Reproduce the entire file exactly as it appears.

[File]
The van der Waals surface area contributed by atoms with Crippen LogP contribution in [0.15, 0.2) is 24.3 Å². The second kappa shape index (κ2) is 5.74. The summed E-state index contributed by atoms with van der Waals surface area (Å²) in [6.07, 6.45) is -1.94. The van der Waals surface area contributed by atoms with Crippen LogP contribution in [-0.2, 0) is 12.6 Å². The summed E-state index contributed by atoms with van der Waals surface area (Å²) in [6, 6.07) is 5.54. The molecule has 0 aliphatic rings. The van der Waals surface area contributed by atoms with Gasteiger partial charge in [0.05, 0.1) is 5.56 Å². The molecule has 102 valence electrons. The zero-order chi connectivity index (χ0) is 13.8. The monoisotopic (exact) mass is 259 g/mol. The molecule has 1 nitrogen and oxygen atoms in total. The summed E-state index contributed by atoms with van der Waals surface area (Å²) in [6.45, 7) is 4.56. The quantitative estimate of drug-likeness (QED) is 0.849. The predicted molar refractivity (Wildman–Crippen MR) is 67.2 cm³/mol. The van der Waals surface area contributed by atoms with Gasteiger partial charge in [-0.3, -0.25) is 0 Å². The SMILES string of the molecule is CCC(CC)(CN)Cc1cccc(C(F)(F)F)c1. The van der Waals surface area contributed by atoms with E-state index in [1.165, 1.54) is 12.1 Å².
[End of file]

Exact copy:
The van der Waals surface area contributed by atoms with Crippen LogP contribution in [0.15, 0.2) is 24.3 Å². The second kappa shape index (κ2) is 5.74. The summed E-state index contributed by atoms with van der Waals surface area (Å²) in [6.07, 6.45) is -1.94. The van der Waals surface area contributed by atoms with Crippen LogP contribution in [-0.2, 0) is 12.6 Å². The summed E-state index contributed by atoms with van der Waals surface area (Å²) in [6, 6.07) is 5.54. The molecule has 0 aliphatic rings. The van der Waals surface area contributed by atoms with Gasteiger partial charge in [0.05, 0.1) is 5.56 Å². The molecule has 102 valence electrons. The zero-order chi connectivity index (χ0) is 13.8. The monoisotopic (exact) mass is 259 g/mol. The molecule has 1 nitrogen and oxygen atoms in total. The summed E-state index contributed by atoms with van der Waals surface area (Å²) in [6.45, 7) is 4.56. The quantitative estimate of drug-likeness (QED) is 0.849. The predicted molar refractivity (Wildman–Crippen MR) is 67.2 cm³/mol. The van der Waals surface area contributed by atoms with Gasteiger partial charge in [-0.3, -0.25) is 0 Å². The SMILES string of the molecule is CCC(CC)(CN)Cc1cccc(C(F)(F)F)c1. The van der Waals surface area contributed by atoms with E-state index in [1.165, 1.54) is 12.1 Å².